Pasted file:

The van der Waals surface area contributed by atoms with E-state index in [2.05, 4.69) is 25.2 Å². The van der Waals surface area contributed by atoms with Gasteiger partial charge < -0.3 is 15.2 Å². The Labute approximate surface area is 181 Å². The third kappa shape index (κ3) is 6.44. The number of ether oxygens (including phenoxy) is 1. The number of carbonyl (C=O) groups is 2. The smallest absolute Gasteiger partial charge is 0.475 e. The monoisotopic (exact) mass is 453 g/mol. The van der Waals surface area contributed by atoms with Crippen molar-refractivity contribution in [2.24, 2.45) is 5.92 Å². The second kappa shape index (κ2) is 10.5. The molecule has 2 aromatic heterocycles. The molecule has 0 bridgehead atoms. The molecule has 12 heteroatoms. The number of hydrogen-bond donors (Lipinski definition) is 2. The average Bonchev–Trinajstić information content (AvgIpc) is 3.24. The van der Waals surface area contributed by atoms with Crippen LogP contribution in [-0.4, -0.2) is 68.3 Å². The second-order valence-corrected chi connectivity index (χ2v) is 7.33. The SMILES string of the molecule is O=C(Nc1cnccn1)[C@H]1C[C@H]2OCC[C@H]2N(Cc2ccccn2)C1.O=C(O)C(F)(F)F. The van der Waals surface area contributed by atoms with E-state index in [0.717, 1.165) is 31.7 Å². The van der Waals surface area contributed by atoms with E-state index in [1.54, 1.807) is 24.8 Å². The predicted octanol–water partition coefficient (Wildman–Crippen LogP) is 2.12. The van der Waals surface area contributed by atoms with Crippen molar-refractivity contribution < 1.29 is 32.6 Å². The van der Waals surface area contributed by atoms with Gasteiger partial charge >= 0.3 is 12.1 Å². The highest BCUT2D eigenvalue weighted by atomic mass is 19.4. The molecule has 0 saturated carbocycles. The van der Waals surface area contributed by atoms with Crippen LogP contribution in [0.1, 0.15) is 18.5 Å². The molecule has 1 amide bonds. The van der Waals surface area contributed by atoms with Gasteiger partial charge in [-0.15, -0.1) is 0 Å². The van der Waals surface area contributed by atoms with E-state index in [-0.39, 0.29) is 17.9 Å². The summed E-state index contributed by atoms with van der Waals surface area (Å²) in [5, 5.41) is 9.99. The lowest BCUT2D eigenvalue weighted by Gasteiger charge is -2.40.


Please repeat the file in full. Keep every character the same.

The van der Waals surface area contributed by atoms with E-state index in [2.05, 4.69) is 25.2 Å². The van der Waals surface area contributed by atoms with Gasteiger partial charge < -0.3 is 15.2 Å². The Labute approximate surface area is 181 Å². The third kappa shape index (κ3) is 6.44. The number of ether oxygens (including phenoxy) is 1. The number of carbonyl (C=O) groups is 2. The smallest absolute Gasteiger partial charge is 0.475 e. The monoisotopic (exact) mass is 453 g/mol. The van der Waals surface area contributed by atoms with Crippen molar-refractivity contribution in [2.24, 2.45) is 5.92 Å². The second kappa shape index (κ2) is 10.5. The molecule has 2 aromatic heterocycles. The molecule has 0 bridgehead atoms. The molecule has 12 heteroatoms. The number of hydrogen-bond donors (Lipinski definition) is 2. The average Bonchev–Trinajstić information content (AvgIpc) is 3.24. The van der Waals surface area contributed by atoms with Crippen LogP contribution in [-0.4, -0.2) is 68.3 Å². The second-order valence-corrected chi connectivity index (χ2v) is 7.33. The SMILES string of the molecule is O=C(Nc1cnccn1)[C@H]1C[C@H]2OCC[C@H]2N(Cc2ccccn2)C1.O=C(O)C(F)(F)F. The van der Waals surface area contributed by atoms with E-state index in [0.717, 1.165) is 31.7 Å². The van der Waals surface area contributed by atoms with E-state index in [1.54, 1.807) is 24.8 Å². The predicted octanol–water partition coefficient (Wildman–Crippen LogP) is 2.12. The van der Waals surface area contributed by atoms with Crippen molar-refractivity contribution < 1.29 is 32.6 Å². The van der Waals surface area contributed by atoms with Gasteiger partial charge >= 0.3 is 12.1 Å². The highest BCUT2D eigenvalue weighted by atomic mass is 19.4. The molecule has 0 saturated carbocycles. The van der Waals surface area contributed by atoms with Crippen LogP contribution in [0.1, 0.15) is 18.5 Å². The molecule has 1 amide bonds. The van der Waals surface area contributed by atoms with Gasteiger partial charge in [-0.15, -0.1) is 0 Å². The van der Waals surface area contributed by atoms with E-state index in [-0.39, 0.29) is 17.9 Å². The summed E-state index contributed by atoms with van der Waals surface area (Å²) in [5, 5.41) is 9.99. The lowest BCUT2D eigenvalue weighted by Gasteiger charge is -2.40.